• This is a flow diagram. We have problems from climate change en overconsumption. If the water gets brackish we will have problems for agriculture, drinking water ecosystem and groundwater. If the salinity gradient rises you’ll get more brackish exfiltration.
  • When groundwater is pumped up the groundwater levels will decrease, last years they have decreased significantly so future supplies can become problematic. A technique often used abroad (for example in Australia and the United States). A second well is created to inject water into the groundwater tables when there are floods or there is a rainy season. When this water is polluted or has a high salinity a purification plant can be created before the injection well. During dry seasons the restored water can be pumped up again.

  • The system has a lot of advantages on different fields. Economical benefits are that the installation of a system as this requires less investments than big storage basin on the surface. Environmental, the water is gathered during rainy seasons so all the water that is supplied will be used. And groundwater levels won’t lower that fast, they even can restore. Ecosystems, the restoration of the groundwater levels will guarantee that the whole region is supplied with groundwater so sensitive ecosystems have more chance to survive.
  • Storage basins exist already and can be quite useful but we don’t prefer this solution. The basins require a huge amount of space (high cost for creating) they also have a high chance of being polluted due to birds or other animals or by human being.
  • A way to hold back salt water in the groundwater. We can use Recharge Wells. (Principle, pump freshwater in the caost) The freshwater will form a ridge in the soil and holdback the saltwater.(http://www.solinst.com/Res/papers/101C4Salt.html) this is already successfully used. First you make some surface mapping of an aquifer, so we can determine the flow of the groundwater (to see if it’s the right direction).
    Recharge wells, recharge basins and barrier wells have proven to be very useful in maintaining the proper equilibrium between pumping and groundwater recharge. Therefore, proper groundwater monitoring techniques and groundwater management, combined with groundwater conservation are needed to keep saltwater intrusion under control.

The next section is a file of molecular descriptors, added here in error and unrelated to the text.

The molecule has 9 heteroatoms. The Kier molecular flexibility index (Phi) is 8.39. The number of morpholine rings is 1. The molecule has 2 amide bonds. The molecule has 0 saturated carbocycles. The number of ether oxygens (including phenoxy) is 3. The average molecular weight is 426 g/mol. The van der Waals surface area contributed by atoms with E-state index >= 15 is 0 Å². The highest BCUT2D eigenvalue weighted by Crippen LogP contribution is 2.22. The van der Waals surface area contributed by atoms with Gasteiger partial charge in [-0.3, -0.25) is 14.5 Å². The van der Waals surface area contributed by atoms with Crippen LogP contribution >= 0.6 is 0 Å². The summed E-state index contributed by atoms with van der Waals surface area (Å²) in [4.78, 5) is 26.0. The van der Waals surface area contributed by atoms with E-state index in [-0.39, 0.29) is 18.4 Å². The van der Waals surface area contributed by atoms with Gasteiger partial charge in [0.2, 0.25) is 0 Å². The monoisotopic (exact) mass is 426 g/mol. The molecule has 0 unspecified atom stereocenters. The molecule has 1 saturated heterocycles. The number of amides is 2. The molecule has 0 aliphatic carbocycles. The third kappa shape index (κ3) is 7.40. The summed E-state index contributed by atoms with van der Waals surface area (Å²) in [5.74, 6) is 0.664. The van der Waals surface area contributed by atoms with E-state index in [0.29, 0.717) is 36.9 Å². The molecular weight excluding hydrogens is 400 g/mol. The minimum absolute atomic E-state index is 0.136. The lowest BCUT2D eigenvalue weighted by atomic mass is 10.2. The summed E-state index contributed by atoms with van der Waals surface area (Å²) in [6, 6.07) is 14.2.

• We can see a trend that the average use per person is decreasing but the population is growing and also the demand of water is increasing. As showed in previous slides in dry and warm years the demand increased enormous. Some possible solutions are stimulating people to use less water. we can doing this by educational programs. Such programs must be organized at all levels, in basic schools to change their behavior and for adults to make them aware they are playing with their children’s future. Another solution could be increasing the drink water prices . but in Belgium we already have one of the highest prices in the world.




  • Transcript

    • 1. Drinking water Actual situation and possible threats for the future. 1
    • 2. Focus on the Albert Channel Index • Introduction and use of the channel • Drinking water supplies • Possible threats now and in the future • Solutions towards the futures 2
    • 3. Introduction Albert Channel • Opening 1946 • modernizing 1966 • Length: 129,5 km • Width: standard 86 m • Liege to Antwerp • Crosses: Meuse basin, Demer basin, Nete basin, Lower Scheldt basin • Purpose: replacing the Kempish channels • Concrete walls instead wood or iron 3
    • 4. Uses of the Albert Channel Pact with the Netherlands Used for: • Inland shipping • Process water • Drinking water • Irrigation Industry 4
    • 5. Afvoerverdrag Meuse • Antwerp 17/01/1995 • Regulating discharge of river Meuse into different channels • Signed by Flemish Government and the Dutch Government Discharge Between 100 m³/s and 60 m³/s Max 25 m³/s Common Meuse gets min 10 Between 60 m³/s and 30 m³/s m³/s Lower than 30 m³/s Similar partition over 3 entities 5
    • 6. Drinking water supplies Drinking water Captation of production by surface water to captation of produce drinking groundwater water (AWW) (PIDPA) 6
    • 7. Drinking water supplies • A great part of the drinking water comes from abroad – Annual production: 340 million m³ – Annual use : 450 million m³ • Most used production sources is surface water: – Surface water also comes from abroad • Meuse river comes from Walloon and France 7
    • 8. Evolution in surface water captation Extreme dry Extreme warm year weather Reorganizing water prices in Flanders 8
    • 9. Lithostratigraphic map of the province of Antwerp Quaternary Tertiary 9
    • 10. Lithostratigraphic map of the province of Antwerp Quaternary Tertiary 9
    • 11. Lithostratigraphic map of the province of Antwerp Quaternary Tertiary 9
    • 12. Lithostratigraphic map of the province of Antwerp Quaternary Tertiary 9
    • 13. Hydrogeological structure North South 10
    • 14. Different types of climate scenarios Description of climate scenarios Climate scenario changes for 2100 11
    • 15. Different types of climate scenarios Description of climate scenarios Climate scenario changes for 2100 11
    • 16. Different types of climate scenarios Description of climate scenarios Climate scenario changes for 2100 11
    • 17. Different types of climate scenarios Description of climate scenarios Climate scenario changes for 2100 11
    • 18. Effects of climate change on the groundwater system • wet high scenario: groundwater levels increase by as much as 79 cm, which could affect the distribution and species richness of meadows • cold scenario (NATCC): drier winters and wetter summers relative to the present • Dry scenario: situation of groundwater levels are expected to decrease by an average of 52 cm 12